by: Matt Rhodes

For the second in our series of Online Community Examples, we move on to look at online communities in the retail industry.

basket_MRh.jpgOnline communities in the retail industry

In an economic downturn, we’re seeing a real shift in retail shopping  patterns. Here in the UK there are reports of people switching from their usual supermarket brand for what they believe to be a cheaper alternative (as shown by the current price war between competitors Tesco and Aldi). People are shopping around more and price is of even greater importance than it might have ever been in decision making. In this climate customer engagement is more important than ever, as is extending the customer experience by offering other services and support in addition to your core product. You need to keep your brand front-of-mind, so that when the customer next goes shopping they think of you first. This is where online communities can come in handy.

Wal-Mart’s Elevenmoms

Wal-Mart have a chaquered history with social media (the infamous Wal-Marting Across America campaign, for example), but they are doing some great things at the moment. One good example of building a small but powerful online community is Elevenmoms. The original concept was simple - get eleven moms to blog about their lives and in particular about their  money-saving tips. These blogs would be collected together in one space where others could read and comment on what was being discussed. Those eleven moms has now grown to 21 and includes a green-mom, among others.

This is another simple online community concept that really works. Communities don’t always have to be about engaging all your customers or providing discussions that they all want to join, sometimes getting a small number of people to blog and start a conversation is all you need. Others will read and gain benefit form what is being written, and with  time the number of people adding comments and interacting with the content will increase. You also have the benefit of not all content being from the brand itself - rather you are sponsoring and promoting user-generated content. Allowing your customers to speak for you. A difficult decision to make, but one that can offer real benefits to your brand.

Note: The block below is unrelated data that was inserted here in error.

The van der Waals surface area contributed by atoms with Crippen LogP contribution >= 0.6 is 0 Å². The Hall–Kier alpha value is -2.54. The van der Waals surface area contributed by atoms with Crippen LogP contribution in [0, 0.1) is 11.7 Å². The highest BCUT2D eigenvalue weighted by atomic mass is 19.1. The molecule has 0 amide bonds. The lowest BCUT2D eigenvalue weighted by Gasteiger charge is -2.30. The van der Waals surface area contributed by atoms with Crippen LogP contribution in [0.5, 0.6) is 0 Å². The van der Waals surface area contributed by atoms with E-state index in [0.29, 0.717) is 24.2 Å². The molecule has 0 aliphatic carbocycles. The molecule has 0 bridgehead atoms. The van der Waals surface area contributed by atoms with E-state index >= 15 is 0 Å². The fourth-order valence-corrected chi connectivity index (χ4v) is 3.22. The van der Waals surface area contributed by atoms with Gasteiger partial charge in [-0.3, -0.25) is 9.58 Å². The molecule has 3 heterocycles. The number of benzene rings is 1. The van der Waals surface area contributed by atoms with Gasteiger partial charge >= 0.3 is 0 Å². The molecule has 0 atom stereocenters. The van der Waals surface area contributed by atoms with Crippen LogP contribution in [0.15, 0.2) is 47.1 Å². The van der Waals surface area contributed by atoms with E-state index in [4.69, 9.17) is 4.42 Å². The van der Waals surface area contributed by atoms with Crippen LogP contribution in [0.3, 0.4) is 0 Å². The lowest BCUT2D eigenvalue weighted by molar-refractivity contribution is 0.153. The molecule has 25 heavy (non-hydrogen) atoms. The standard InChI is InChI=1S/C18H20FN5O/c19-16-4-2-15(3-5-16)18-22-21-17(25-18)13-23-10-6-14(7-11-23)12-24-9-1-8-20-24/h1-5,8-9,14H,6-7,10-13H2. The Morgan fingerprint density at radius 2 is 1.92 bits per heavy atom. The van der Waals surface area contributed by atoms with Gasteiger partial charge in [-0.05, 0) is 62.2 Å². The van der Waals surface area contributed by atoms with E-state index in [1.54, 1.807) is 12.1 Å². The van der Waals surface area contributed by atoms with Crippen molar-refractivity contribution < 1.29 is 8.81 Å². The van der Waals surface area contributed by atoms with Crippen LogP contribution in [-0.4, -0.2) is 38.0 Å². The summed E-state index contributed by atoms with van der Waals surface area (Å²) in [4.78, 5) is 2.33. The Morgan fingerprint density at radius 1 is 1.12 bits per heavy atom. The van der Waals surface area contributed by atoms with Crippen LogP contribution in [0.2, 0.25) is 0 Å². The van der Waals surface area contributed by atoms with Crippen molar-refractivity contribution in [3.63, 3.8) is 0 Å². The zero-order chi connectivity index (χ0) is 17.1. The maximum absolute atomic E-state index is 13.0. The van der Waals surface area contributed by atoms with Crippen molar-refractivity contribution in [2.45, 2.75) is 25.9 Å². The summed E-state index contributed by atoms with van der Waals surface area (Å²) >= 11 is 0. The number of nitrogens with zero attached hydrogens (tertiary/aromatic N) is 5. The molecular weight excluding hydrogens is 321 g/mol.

Sainsbury’s Online Community

This is a relatively new online community from one of the major players in the UK supermarket market. It is yet to grow and mature and it will be interesting to see how it is managed in the future, but the initial signs are positive. The Sainsbury’s Online Community is a simple concept - a set of forums where people can share ideas and tips. This is really a user-generated version of the recipe and ideas cards you can get in store or download online. Rather than Sainsbury’s providing you with recipes and ideas, they are providing a means for their customers to share these things with each other. This should increase both time spent on site and the range of things people do once they are on the site. Sainsbury’s are also providing a new service to their customers, they are supporting them to make the most of the groceries they buy between shopping trips, thus keeping the brand front-of-mind.

Currently the community sits separately from the e-commerce part of the site. I think that this is a sensible idea, at least for now. People who are shopping on a grocery e-commerce site are typically going their with a set of specific items in mind that they want to buy. We would like them to buy all of these and checkout their basket, without any distraction to put them off doing so. Mixing in community content in this environment can be difficult - we want to enrich and enhance the experience (and so make people buy more or buy more expensive products) but we do not want to distract people from their core task. This will only really be possible once there is considerable content on the community and we can use it to tie together ideas and recipes (for example “you’re buying this item, how about these other items to make this recipe as recommended by…”). At the moment the concept is simple and needs to grow and develop, once it has done the opportunities are great.

MyStarbucksIdea

No overview of online communities in the retail industry would be complete without looking at MyStarbucksIdea. This site, launched in early 2008, has a simple community concept - you can submit an idea to Starbucks, comment on existing ideas or vote for them. As with many example of online communities, simple can be best. You need to establish how you want to engage your customers and, importantly, how they want to engage with you. Starbucks identified that they wanted to create a feeling that customers had input into and a say in the business; that anybody’s voice could be heard. This fits well with the open and friendly brand they have developed and so would reinforce their position in the market. It would also be a source of new ideas and innovation and allow them to co-create with their customers.

But what makes this community really work is also simple - Starbucks actually listen to and respond to the comments in the community. This closes the feedback loop, rewards those who take part in the community, encourages others to join, and reflects on them as a listening brand. It’s often easy to overlook the need to engage and respond to ideas in your online community. But taking part is the one thing you can do to maximise the benefits you will get from the community itself.

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Original Post: http://blog.freshnetworks.com/2009/02/examples-of-online-communities-in-the-retail-industry/

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